I am sick of it.

Last time I checked, I have a brain, a heart, two eyes, two ears, a mouth, and four functional appendages; I’m not incomplete. I am a whole freaking human being! And finding a boyfriend or moving back to the little town I came from won’t make me any more or less of a human being.

Okay, let me hop off my soapbox and get to the point here…

Last week, I met up and had coffee with a dear friend who is not only in the same(ish) stage of life as me, but whom God is also calling to move outside of her comfort zone and into nations on the other side of the world. As Kathryn and I were chatting, she expressed many of the same frustrations that I have been feeling and how she, upon being called to Rwanda for the next several months to do ministry through her photography, felt guilty for not fulfilling her own family’s expectations of her.

She explained that she had Skyped with her home church’s pastor months ago, and had expressed these feelings of guilt with him. After listening to her mixed feelings of wanting to go where God was calling her, but not wanting to disappoint her equally traditional family, he said some of the most simple, but sage words of wisdom that I have heard in a long time.

“You’re forgetting that God created everyone differently. Not every woman was created to pay a mortgage.”

As she repeated this story to me, all I could think was, Duh! How had I missed this? How had I forgotten that I am not my cousins or aunts? And that because I am different, I am not called to the same things.

For some reason, there was something so freeing about those nine words. For days I repeated them in my mind. Not every woman was created to pay a mortgage. Not every woman was created to pay a mortgage.

These words have reminded me that no, I’m not defective for being a content single woman who doesn’t currently want to be tied to a house with a white picket fence. Nor am I strange for wanting to move out of my comfort zone here in America to the other side of the world some day instead of “settling down” and buying a tiny house here in the States.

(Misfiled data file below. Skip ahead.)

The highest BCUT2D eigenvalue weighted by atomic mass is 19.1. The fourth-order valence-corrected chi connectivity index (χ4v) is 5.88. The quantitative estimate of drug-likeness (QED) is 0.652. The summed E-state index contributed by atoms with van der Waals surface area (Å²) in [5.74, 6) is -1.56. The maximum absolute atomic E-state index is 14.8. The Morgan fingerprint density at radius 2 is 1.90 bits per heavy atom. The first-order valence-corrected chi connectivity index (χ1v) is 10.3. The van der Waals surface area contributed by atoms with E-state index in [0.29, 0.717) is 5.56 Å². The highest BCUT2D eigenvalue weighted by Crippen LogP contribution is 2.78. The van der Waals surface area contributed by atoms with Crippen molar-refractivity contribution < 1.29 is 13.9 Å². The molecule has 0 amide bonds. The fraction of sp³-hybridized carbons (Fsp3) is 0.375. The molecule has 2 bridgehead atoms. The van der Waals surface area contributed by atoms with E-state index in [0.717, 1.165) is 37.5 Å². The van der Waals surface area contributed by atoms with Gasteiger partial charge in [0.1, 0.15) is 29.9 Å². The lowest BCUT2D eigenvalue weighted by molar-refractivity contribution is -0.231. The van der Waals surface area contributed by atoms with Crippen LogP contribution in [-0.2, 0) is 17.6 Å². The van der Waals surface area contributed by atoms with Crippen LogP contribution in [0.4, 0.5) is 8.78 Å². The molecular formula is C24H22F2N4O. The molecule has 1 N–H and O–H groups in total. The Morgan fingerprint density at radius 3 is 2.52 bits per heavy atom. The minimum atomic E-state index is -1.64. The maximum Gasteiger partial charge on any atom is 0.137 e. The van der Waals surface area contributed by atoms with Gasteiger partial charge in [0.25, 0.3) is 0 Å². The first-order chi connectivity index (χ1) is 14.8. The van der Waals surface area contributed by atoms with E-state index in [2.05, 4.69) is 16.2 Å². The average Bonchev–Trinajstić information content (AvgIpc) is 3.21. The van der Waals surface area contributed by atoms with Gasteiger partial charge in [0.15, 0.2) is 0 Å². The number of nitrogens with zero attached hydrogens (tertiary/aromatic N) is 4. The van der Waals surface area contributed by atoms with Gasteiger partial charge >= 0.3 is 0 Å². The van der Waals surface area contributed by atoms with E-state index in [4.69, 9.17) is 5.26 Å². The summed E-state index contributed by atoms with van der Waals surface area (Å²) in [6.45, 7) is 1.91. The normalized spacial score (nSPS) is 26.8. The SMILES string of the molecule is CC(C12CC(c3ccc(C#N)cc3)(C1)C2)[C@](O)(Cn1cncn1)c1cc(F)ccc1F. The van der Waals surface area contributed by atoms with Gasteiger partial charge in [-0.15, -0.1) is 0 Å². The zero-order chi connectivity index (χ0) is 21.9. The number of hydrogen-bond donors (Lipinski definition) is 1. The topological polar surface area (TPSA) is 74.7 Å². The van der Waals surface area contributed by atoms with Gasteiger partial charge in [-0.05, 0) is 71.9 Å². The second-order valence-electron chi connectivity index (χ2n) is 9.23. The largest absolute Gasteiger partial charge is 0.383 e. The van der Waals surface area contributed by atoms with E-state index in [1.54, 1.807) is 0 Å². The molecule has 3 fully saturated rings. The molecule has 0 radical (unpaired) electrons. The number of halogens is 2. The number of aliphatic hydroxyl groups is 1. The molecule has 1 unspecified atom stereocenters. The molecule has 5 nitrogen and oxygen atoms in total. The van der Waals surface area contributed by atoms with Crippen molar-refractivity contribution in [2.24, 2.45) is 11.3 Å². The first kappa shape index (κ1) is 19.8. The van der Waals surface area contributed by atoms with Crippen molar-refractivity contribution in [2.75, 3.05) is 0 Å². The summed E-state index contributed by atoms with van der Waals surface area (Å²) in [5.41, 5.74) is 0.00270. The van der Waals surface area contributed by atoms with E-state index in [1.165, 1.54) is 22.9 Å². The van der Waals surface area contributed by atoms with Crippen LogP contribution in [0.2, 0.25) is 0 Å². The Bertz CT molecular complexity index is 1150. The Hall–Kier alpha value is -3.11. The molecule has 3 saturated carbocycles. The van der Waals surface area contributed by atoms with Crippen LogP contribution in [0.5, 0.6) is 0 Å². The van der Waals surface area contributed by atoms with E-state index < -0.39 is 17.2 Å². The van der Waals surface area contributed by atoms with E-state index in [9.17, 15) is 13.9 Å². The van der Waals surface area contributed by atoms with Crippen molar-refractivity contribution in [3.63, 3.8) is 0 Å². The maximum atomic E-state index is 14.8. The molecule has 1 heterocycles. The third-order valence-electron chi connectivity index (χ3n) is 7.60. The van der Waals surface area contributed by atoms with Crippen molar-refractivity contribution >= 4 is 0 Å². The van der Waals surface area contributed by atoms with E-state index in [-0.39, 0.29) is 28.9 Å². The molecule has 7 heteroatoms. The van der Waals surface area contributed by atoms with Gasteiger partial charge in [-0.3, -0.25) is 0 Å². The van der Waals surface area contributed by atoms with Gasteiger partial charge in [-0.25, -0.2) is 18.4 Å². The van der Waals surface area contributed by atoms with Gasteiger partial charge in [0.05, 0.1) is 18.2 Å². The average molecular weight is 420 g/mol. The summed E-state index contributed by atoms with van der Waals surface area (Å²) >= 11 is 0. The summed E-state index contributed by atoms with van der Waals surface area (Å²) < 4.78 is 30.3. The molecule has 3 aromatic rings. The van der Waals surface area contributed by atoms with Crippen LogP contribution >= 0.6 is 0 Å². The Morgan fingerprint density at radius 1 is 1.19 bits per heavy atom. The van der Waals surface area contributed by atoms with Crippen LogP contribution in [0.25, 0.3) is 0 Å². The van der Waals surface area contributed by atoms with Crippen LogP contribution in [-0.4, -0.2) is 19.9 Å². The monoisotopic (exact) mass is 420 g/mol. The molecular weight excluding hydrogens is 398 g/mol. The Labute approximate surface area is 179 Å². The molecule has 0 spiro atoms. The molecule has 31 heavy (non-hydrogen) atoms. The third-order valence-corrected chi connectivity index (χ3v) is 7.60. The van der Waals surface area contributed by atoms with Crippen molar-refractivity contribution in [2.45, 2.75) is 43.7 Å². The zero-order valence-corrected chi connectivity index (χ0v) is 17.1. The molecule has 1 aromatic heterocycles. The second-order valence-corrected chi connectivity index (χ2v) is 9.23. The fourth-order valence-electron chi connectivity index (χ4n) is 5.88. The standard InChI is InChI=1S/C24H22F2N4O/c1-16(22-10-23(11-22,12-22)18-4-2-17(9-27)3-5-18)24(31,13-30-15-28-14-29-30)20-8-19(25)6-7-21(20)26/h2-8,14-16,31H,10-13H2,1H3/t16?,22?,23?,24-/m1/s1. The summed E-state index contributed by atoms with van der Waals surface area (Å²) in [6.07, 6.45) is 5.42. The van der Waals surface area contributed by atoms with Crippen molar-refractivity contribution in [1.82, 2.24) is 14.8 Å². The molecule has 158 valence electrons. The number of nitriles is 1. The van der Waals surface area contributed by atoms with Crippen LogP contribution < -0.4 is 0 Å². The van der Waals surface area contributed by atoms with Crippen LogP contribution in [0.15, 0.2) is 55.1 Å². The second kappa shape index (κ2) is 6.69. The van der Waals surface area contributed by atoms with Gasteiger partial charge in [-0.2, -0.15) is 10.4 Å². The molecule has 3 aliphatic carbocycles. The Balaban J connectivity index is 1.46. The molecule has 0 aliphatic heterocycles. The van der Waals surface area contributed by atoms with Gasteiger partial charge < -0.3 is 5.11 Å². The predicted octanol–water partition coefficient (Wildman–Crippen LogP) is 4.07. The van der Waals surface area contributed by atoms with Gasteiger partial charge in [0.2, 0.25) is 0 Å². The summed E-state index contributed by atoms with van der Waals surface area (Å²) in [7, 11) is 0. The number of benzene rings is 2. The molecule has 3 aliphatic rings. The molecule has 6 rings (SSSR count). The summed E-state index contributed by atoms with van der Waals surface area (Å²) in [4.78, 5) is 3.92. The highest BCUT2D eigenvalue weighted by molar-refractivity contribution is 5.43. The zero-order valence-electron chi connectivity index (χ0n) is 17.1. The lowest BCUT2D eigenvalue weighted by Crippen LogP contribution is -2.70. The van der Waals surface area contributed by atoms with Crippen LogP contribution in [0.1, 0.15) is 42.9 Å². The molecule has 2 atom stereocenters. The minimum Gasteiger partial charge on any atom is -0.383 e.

I am called, as is Kathryn, as are you. Maybe we’re not called to the same things, but we’re all called to something, be that singleness, married life, to live in the U.S., Rwanda, Germany, or Lebanon… We are different and therefore differently called; what a novel concept!

And who knows, maybe God will drop an adventurous man into my life sometime between now and then, but maybe not. Maybe I’ll get to partially fulfill my family’s expectations for my life and have a cute little family overseas someday, but maybe not. Slowly, I have begun to realize that at the end of the day, none of these things matter. The only thing that genuinely matters is God and that I follow Him and His expectations for me.

So for now I am learning to be genuinely content with where God is placing me instead of living under the thumb of the burdensome expectations of my culture or well-meaning loved ones. It might not make me popular with my family come the next holiday, but I have no doubt that God will work that out when the time comes. He always does…

What has God called you to? Will you follow Him or will you let the expectations placed on you hold you back?

“Are you bound in marriage? Do not seek to be free. Are you free from marriage? Do not seek to marry. I want you to be free from anxieties. The unmarried [wo]man is anxious about the things of the Lord, how to please the Lord.” (1 Corinthians 7:27,32)